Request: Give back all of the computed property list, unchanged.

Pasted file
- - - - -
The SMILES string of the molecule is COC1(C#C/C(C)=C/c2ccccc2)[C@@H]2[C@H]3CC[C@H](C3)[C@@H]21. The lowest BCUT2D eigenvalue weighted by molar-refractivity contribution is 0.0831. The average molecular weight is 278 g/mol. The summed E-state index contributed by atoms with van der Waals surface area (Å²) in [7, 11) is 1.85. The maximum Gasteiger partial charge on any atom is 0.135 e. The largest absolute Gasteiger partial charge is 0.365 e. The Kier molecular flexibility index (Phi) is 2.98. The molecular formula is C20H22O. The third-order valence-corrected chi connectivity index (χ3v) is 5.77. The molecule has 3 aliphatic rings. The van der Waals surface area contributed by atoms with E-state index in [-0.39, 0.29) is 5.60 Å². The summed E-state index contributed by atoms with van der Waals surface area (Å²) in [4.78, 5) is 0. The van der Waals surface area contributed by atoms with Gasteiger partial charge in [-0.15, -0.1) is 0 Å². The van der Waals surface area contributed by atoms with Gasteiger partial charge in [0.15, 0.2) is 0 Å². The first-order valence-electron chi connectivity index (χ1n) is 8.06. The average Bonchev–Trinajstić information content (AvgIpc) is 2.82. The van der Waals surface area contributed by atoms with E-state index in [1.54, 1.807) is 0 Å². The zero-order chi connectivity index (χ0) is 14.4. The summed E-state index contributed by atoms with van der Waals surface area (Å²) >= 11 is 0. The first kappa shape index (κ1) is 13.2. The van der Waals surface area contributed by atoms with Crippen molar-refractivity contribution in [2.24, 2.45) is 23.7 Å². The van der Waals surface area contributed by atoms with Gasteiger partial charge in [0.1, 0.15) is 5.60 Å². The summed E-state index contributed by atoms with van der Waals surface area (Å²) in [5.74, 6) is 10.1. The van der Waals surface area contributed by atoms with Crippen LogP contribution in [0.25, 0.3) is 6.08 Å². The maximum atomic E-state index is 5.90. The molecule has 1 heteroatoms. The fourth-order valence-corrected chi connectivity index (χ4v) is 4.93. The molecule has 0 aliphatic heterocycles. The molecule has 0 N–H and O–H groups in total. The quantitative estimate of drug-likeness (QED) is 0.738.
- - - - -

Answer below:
The SMILES string of the molecule is COC1(C#C/C(C)=C/c2ccccc2)[C@@H]2[C@H]3CC[C@H](C3)[C@@H]21. The lowest BCUT2D eigenvalue weighted by molar-refractivity contribution is 0.0831. The average molecular weight is 278 g/mol. The summed E-state index contributed by atoms with van der Waals surface area (Å²) in [7, 11) is 1.85. The maximum Gasteiger partial charge on any atom is 0.135 e. The largest absolute Gasteiger partial charge is 0.365 e. The Kier molecular flexibility index (Phi) is 2.98. The molecular formula is C20H22O. The third-order valence-corrected chi connectivity index (χ3v) is 5.77. The molecule has 3 aliphatic rings. The van der Waals surface area contributed by atoms with E-state index in [-0.39, 0.29) is 5.60 Å². The summed E-state index contributed by atoms with van der Waals surface area (Å²) in [4.78, 5) is 0. The van der Waals surface area contributed by atoms with Gasteiger partial charge in [-0.15, -0.1) is 0 Å². The van der Waals surface area contributed by atoms with Gasteiger partial charge in [0.15, 0.2) is 0 Å². The first-order valence-electron chi connectivity index (χ1n) is 8.06. The average Bonchev–Trinajstić information content (AvgIpc) is 2.82. The van der Waals surface area contributed by atoms with E-state index in [1.54, 1.807) is 0 Å². The zero-order chi connectivity index (χ0) is 14.4. The summed E-state index contributed by atoms with van der Waals surface area (Å²) >= 11 is 0. The first kappa shape index (κ1) is 13.2. The van der Waals surface area contributed by atoms with Crippen molar-refractivity contribution in [2.24, 2.45) is 23.7 Å². The van der Waals surface area contributed by atoms with Gasteiger partial charge in [0.1, 0.15) is 5.60 Å². The summed E-state index contributed by atoms with van der Waals surface area (Å²) in [5.74, 6) is 10.1. The van der Waals surface area contributed by atoms with Crippen LogP contribution in [0.25, 0.3) is 6.08 Å². The maximum atomic E-state index is 5.90. The molecule has 1 heteroatoms. The fourth-order valence-corrected chi connectivity index (χ4v) is 4.93. The molecule has 0 aliphatic heterocycles. The molecule has 0 N–H and O–H groups in total. The quantitative estimate of drug-likeness (QED) is 0.738.